• Schalmei: soprano, voted in c
  • D-Schalmei: soprano shalmei voted in d
  • F-Pommer: alt, voted in f
  • G-Pommer: alt, tuned in g
  • Nicolo: tenor, voted in c
  • Tenor: tenor, tuned in c, but equipped with single valves to lower a few tones.
  • Bass: bass, tuned in f

Related: the dulcian

Especially with the lower instruments, the format was a problem. Musicians often played outside, walked along in processions, etc.. Because the average height of the people in the Middle Ages and Renaissance was lower than today's European, playing longer instruments was more difficult. With the niccolo you could just hit the street, but the long tenor could be played on foot very hard. But a bass was impossible to carry. In fact, the bass could only be played by using a stepping stone.


Photo: Musician next to a tenor. You can see: this instrument is too big to play, unless you have a very long musician.

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A solution to this problem was sought and: it was found. It was thought that the long tube, which was needed to produce low tones, could be “folded”. The name of this instrument: the dulcian. If you look at this instrument, you can see that it is wider than a shalmei.

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In this picture you can see a dulcian on the left. This instrument is hardly longer than the pommers that are next to it, but a lot wider. It sounds a lot lower.

There are two sound tubes next to each other, connected to each other at the bottom. One got that bottom closed by putting wooden plugs in there. When a shalmei leaves the sound at the bottom of the instrument, at the dulcian the sound opening is at the top. Another feature of the dulcian is that the sound sounds a little less loud than the shalmei. You can see that in the name: dulcian is derived from 'dulce' (=’zoet’) Ook de dulciaan kwam voor in families: meest gebruikte familieleden: bas, tenor en alt.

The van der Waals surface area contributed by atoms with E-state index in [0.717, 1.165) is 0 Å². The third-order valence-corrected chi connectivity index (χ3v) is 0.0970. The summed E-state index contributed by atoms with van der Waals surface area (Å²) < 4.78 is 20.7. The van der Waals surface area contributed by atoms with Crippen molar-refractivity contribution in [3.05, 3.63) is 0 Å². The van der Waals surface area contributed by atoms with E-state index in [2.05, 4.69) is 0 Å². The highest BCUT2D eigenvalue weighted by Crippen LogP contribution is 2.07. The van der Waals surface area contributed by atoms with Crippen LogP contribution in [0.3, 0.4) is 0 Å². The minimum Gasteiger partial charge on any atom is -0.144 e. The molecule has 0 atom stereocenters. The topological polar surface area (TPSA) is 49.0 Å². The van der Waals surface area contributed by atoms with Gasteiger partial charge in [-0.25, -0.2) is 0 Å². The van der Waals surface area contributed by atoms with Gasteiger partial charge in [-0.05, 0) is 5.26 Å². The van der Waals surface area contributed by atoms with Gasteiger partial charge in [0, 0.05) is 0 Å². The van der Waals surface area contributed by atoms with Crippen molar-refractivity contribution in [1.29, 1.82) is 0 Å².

There are also soprano versions, and I happen to have one of them.


In the photo you can see a soprano and a tenordulcian.

You can see that the tenor is equipped with a valve. The mechanism of this valve is under a small “fontanel”.

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Modern instrument

The shalmei and bassoon have disappeared from the modern instruments, because they were too difficult to play well. These instruments are well developed.

Our modern oboe is derived from the shalmei. Also the oboe is played with a double reed. The dulcian is at the base of the present bassoon. (also double reed)

Contemporary use

The Renaissance shalmei, like the dulcian, is still manufactured by specialist instrument builders, as well as the associated wicker. Various groups of musicians play a.o. with the Schalmei- and dulcian family music from the Renaissance, for example the Stadpipers of 's-Hertogenbosch. In addition, more modern variants of the shalmei are still used in oriental music.

(Photo: The Stadpipers in St.Nicolas-Chapel in King's Lynn, during the international festival of Stadpijpers, 2018)

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(c) 2021 Hans van Gemert

Images: archive Stadpipelpers of 's-Hertogenbosch

An early version of this article I myself published on Infonu.nl. The current version has been extended, with text and photo material.